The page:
F# – Speed test iter and map operations with array vs list

I have heard a few people argue that when it comes to performance critical code you should prefer arrays over other collections (such as F#’s lists) as it benefits from sequential reads (which is faster than seeks) and offers better memory locality.

To test that theory somewhat, I wanted to see if there is any difference in how fast you can iterate through an array versus a list in F#, and how much faster you can map over an array compared to a list:

The result is a little surprising, whilst I wasn’t expecting there to be a massive difference in the iterating through the two types of collections, I didn’t think mapping over a list would be quite as slow in comparison. I knew that constructing a list is much heavier than constructing an array, but I didn’t think it’d take 22x as long in this case.

What was even more surprising was how much slower the Seq.iter and Seq.map functions are compared to the Array and List module equivalents! This is, according to John Palmer:

Once you call in to Seq you lose the type information – moving to the next element in the list requires a call to IEnumerator.MoveNext. Compare to for Array you just increment an index and for List you can just dereference a pointer. Essentially, you are getting an extra function call for each element in the list.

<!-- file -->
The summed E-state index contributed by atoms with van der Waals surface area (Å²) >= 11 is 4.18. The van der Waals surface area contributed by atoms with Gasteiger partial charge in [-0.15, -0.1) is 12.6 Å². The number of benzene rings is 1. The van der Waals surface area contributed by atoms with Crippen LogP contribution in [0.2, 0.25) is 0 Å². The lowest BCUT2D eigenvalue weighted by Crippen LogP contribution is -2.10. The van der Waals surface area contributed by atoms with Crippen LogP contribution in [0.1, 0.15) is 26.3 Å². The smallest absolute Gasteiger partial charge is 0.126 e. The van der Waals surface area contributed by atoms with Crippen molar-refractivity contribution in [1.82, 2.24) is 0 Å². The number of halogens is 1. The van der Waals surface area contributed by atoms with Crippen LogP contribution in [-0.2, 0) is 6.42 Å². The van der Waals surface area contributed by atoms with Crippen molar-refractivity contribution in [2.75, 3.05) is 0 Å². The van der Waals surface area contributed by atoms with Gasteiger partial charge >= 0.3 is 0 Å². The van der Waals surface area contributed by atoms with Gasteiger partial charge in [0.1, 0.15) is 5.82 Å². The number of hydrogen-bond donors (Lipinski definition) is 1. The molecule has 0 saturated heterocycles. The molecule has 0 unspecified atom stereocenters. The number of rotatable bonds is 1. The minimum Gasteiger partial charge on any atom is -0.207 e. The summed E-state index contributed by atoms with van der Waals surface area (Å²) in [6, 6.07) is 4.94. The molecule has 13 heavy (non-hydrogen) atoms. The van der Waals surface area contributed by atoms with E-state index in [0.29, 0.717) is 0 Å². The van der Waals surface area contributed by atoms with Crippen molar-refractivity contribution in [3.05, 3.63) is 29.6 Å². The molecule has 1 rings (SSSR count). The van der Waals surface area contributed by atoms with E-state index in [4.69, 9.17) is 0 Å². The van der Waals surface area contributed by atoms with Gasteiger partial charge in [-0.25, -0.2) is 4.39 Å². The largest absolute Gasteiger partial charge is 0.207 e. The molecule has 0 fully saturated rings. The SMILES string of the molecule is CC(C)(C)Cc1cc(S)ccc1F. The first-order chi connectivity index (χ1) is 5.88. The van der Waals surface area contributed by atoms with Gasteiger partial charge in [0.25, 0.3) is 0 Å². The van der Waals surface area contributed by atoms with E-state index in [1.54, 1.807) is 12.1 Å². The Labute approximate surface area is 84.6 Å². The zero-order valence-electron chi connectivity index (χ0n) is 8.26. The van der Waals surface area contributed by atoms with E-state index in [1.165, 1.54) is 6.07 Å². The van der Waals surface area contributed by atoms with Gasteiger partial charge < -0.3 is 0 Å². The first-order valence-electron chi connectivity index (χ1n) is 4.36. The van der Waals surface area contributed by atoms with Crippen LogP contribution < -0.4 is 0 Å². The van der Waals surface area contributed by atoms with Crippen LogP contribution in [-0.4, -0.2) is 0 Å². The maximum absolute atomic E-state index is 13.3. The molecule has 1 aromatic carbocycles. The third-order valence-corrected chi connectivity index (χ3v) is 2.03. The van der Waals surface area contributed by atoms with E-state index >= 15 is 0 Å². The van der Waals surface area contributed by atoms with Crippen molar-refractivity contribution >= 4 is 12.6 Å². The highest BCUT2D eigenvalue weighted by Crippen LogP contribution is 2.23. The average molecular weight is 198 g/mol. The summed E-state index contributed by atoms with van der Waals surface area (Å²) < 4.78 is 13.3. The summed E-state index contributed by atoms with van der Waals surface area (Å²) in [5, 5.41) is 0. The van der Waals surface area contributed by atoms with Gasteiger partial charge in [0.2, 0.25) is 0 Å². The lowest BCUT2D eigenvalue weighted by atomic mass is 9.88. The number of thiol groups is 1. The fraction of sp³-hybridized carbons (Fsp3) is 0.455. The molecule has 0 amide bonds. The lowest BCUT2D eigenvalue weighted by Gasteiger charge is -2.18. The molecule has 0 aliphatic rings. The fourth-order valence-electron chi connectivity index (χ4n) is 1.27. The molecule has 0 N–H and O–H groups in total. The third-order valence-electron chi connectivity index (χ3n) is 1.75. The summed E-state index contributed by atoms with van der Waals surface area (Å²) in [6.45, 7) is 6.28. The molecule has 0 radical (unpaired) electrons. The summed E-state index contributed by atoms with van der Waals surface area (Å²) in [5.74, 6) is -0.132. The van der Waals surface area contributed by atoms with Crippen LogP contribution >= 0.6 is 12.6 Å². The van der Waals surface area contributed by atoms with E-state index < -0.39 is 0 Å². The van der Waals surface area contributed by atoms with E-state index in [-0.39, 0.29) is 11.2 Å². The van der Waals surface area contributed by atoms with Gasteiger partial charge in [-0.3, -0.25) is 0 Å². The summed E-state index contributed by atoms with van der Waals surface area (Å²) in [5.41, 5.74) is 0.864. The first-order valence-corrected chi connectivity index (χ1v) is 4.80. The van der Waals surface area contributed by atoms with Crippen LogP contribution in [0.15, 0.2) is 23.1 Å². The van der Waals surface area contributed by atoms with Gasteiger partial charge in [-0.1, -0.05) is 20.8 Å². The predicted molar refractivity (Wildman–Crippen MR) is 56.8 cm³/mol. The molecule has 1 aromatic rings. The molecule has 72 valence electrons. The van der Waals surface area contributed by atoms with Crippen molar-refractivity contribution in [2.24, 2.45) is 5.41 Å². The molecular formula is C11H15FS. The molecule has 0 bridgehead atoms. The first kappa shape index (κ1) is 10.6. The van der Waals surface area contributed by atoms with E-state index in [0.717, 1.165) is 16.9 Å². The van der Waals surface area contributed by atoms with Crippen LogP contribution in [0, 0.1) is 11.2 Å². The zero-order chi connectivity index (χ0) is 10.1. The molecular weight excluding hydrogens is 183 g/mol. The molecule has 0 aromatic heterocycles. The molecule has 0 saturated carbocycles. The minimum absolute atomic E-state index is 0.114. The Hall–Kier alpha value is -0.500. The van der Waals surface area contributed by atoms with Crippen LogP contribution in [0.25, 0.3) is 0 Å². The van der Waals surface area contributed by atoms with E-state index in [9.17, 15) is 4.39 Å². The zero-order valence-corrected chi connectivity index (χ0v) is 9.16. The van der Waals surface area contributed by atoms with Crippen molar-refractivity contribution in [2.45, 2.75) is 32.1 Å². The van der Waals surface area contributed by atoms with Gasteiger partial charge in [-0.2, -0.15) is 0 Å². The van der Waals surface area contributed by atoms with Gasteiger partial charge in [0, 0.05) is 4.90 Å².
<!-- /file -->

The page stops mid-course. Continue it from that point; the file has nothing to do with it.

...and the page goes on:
The conversions back to List and Array also slow the code down for similar reasons

Update 2012/06/04:

As a work around, you COULD shadow the Seq module with iter and map functions that adds simple type checking and in the case of an array or list simply call the corresponding function in the Array or List module instead:

Whilst this approach will work to a certain extend, you should be careful with which functions you shadow. For instance, it’s not safe to shadow Seq.map because it can be used in conjunction with other functions such as Seq.takeWhile or Seq.take. In the base implementation, a line of code such as:

arr |> Seq.map incr |> Seq.take 3

will not map over every element in the source array.

With the shadowed version (see above) of Seq.map, however, this would first create a new array by applying the mapper function against every element in the source array before discarding all but the first three elements in the new array. This, as you can imagine, is far less efficient and requires much more memory space (for the new array) and defeats the purpose of using Seq module functions in most cases.

Liked this article? Support me on Patreon and get direct help from me via a private Slack channel or 1-2-1 mentoring.
Subscribe to my newsletter

Hi, I’m Yan. I’m an AWS Serverless Hero and the author of Production-Ready Serverless.

I specialise in rapidly transitioning teams to serverless and building production-ready services on AWS.

Are you struggling with serverless or need guidance on best practices? Do you want someone to review your architecture and help you avoid costly mistakes down the line? Whatever the case, I’m here to help.

Hire me.

Check out my new course, Complete Guide to AWS Step Functions. In this course, we’ll cover everything you need to know to use AWS Step Functions service effectively. Including basic concepts, HTTP and event triggers, activities, callbacks, nested workflows, design patterns and best practices.

Get Your Copy